After decades of a de facto one-party state, Mauritanians are campaigning loud and clear ahead of Sunday's multi-party legislative and municipal elections.
More than 1m voters must chose between at least 25 parties and numerous independent candidates representing Islamist, nationalist and leftist political currents.
The country is taking its first tentative steps towards democracy after the bloodless coup last year removed former President Maaouiya Ould Taya.
A new constitution has been introduced which limits presidential terms and for the first time a minimum of 20% of those elected will be women.
Traditional nomad-style tents have sprung up as campaign rallying points all over the dusty capital city of Nouakchott.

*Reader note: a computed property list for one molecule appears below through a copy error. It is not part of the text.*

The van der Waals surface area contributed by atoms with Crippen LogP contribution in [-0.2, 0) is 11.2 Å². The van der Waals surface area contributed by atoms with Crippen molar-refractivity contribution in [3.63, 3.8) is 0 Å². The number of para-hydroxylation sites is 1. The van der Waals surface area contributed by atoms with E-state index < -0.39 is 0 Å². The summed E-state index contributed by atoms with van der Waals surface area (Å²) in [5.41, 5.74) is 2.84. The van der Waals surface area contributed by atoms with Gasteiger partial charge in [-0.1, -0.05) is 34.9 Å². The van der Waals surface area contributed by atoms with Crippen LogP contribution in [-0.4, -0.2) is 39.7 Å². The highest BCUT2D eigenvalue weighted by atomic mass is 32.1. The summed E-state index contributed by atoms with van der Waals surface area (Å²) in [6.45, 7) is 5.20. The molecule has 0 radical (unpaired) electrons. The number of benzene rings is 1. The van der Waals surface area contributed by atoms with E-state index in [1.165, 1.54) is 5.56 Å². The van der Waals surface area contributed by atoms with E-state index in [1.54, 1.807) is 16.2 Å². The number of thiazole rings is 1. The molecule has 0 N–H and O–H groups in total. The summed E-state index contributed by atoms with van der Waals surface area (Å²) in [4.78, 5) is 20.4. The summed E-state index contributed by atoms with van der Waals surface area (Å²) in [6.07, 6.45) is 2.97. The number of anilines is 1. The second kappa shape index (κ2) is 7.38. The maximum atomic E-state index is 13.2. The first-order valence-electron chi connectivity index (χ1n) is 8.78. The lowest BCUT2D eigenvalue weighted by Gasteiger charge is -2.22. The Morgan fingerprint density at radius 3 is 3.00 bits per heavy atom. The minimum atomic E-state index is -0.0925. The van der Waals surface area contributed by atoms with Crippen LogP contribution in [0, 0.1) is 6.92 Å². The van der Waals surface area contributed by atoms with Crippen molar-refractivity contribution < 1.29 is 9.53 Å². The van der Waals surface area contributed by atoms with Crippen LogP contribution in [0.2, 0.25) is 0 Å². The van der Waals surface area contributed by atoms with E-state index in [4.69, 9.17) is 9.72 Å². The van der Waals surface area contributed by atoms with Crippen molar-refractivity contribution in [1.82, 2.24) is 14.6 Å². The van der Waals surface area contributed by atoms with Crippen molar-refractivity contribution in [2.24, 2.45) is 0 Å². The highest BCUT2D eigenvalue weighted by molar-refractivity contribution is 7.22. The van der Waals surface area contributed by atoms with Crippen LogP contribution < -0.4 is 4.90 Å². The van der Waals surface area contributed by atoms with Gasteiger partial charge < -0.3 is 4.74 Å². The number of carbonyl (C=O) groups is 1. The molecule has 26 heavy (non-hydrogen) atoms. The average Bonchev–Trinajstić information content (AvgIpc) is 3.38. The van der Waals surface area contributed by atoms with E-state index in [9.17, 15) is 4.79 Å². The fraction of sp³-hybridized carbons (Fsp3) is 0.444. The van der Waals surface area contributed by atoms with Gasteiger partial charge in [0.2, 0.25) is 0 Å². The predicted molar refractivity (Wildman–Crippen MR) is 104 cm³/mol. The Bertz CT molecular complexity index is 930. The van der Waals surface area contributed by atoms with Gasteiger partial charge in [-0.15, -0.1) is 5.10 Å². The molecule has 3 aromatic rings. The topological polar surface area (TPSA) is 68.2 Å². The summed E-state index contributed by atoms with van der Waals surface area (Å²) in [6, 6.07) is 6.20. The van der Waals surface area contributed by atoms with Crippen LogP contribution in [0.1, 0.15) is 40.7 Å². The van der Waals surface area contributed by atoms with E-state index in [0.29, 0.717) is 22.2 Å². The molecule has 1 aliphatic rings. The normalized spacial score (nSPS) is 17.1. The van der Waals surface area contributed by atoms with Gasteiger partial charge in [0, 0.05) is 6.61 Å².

Mauritania is one of the poorest countries in the world, but the recent discovery of offshore oil reserves holds out the promise of increased economic prosperity.
European Union observers say the elections have been well organised, but are concerned that voters - many of whom are illiterate - do not understand the new voting system.
There is also concern that there is no record of how much politicians are spending on their campaigns, and where funding comes from.
Despite the challenges, many Mauritanians are hopeful for the future, after seeing an improvement in their daily lives since the previous regime was toppled.